Dubai (Reuters) – Iran has moved a step closer towards becoming a permanent member of a central Asian security body dominated by Russia and China, as Tehran seeks to overcome economic isolation imposed by U.S. sanctions.
Foreign minister Hossein Amirabdollahian on Thursday said Iran had signed a memorandum of obligations to join the Shanghai Cooperation Organisation, which is holding a summit this week in Uzbekistan.
The body, formed in the 2001 as a talking shop for Russia, China and ex-Soviet states in Central Asia, expanded four years ago to include India and Pakistan, with a view to playing a bigger role as counterweight to Western influence in the region.
“By signing the document for full membership of the SCO, now Iran has entered a new stage of various economic, commercial, transit and energy cooperation,” Hossein Amirabdollahian wrote on his Instagram page.
Iranian President Ebrahim Raisi was in the Silk Road oasis of Samarkand, Uzbekistan on Thursday to attend the summit. He held a bilateral meeting with Russian President Vladimir Putin, Iranian state TV reported.
Last year, the central Asian security body approved Iran’s application for accession, while Tehran’s hardline rulers called on members to help it form a mechanism to avert sanctions imposed by the West over its disputed nuclear programme.
Iran will now be able to take part in the body’s meetings, although it is likely to take some time to achieve full membership, deputy secretary-general of the organisation Grigory Logvinov told Russian state TV, which also reported the signing.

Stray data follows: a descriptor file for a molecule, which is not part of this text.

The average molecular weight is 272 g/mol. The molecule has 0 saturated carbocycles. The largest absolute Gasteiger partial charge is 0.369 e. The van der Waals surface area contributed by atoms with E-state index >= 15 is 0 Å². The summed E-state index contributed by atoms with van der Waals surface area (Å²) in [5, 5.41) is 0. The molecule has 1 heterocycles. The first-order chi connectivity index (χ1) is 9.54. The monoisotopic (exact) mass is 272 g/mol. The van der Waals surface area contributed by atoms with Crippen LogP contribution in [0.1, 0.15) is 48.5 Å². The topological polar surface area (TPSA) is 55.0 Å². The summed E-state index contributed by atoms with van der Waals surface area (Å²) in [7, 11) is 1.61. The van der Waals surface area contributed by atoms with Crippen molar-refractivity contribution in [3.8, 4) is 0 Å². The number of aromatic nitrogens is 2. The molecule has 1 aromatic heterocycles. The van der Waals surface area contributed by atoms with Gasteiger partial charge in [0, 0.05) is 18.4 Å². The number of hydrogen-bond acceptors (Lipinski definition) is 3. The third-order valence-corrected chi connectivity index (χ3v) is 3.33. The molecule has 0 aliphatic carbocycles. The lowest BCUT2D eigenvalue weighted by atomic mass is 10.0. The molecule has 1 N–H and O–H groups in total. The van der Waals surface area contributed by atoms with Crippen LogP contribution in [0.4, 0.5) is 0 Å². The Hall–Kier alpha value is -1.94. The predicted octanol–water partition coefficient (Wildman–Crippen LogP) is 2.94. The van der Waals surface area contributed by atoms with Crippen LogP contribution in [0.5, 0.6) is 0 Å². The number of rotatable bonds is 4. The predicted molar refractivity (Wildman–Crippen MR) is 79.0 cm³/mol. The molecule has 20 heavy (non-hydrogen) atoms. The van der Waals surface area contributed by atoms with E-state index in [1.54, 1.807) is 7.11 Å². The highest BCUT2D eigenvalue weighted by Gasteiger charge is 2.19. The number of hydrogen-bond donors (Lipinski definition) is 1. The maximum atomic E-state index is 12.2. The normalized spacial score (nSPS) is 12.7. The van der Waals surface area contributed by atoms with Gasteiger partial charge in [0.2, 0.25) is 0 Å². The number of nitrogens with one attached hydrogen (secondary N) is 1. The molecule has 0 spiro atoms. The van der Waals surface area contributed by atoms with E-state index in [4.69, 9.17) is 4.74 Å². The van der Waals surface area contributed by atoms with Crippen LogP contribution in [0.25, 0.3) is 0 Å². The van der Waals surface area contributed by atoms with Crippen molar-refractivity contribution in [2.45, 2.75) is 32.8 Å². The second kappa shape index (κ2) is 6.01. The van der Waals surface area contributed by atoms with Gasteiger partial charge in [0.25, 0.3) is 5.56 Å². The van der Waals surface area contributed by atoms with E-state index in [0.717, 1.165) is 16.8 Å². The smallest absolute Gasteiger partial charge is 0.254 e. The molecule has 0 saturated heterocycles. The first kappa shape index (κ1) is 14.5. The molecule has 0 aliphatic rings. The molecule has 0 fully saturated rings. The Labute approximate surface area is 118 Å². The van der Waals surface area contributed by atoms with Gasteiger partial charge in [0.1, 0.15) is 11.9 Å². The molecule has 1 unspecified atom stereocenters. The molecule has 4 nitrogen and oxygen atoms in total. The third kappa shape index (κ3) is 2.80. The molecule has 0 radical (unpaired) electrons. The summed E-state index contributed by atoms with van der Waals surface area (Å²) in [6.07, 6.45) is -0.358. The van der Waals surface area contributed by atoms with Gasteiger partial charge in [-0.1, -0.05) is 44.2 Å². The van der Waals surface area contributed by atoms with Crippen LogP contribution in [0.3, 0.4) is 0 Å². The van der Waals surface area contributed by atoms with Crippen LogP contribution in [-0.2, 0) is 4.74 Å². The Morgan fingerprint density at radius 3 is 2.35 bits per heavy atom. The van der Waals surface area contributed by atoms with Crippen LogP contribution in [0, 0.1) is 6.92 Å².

Iran’s economy has been hit hard since 2018, when then-U.S. President Donald Trump abandoned Tehran’s nuclear deal with world powers, including Russia and China.
Months of indirect talks between Iran and U.S. President Joe Biden’s administration have hit a dead end over several obstacles to reviving the nuclear pact, under which Tehran agreed to curbs on its nuclear programme in return for the lifting of sanctions.
The U.S. sanctions and growing concerns about an emerging, U.S.-backed Gulf Arab-Israeli bloc that could shift the Middle East balance of power further away from Tehran have prompted Iran’s clerical rulers to pursue closer economic and strategic ties with Russia, itself hit with sanctions over the invasion of Ukraine.
“Iran is determined to boost its ties with Russia, from economic to aerospace and political fields,” Raisi said during his meeting with Putin, according to Iranian state media.
“The cooperation between Tehran and Moscow can significantly neutralise the limitations imposed on our countries by the U.S. sanctions,” he said.
In July, just days after Biden visited Israel and Saudi Arabia, Putin visited Tehran in his first trip outside the former Soviet Union since the Feb. 24 invasion of Ukraine.
Putin said on Thursday that a delegation of 80 large companies will visit Iran next week, Russian state-owned news agency RIA reported, in another sign of the growing ties with Iran.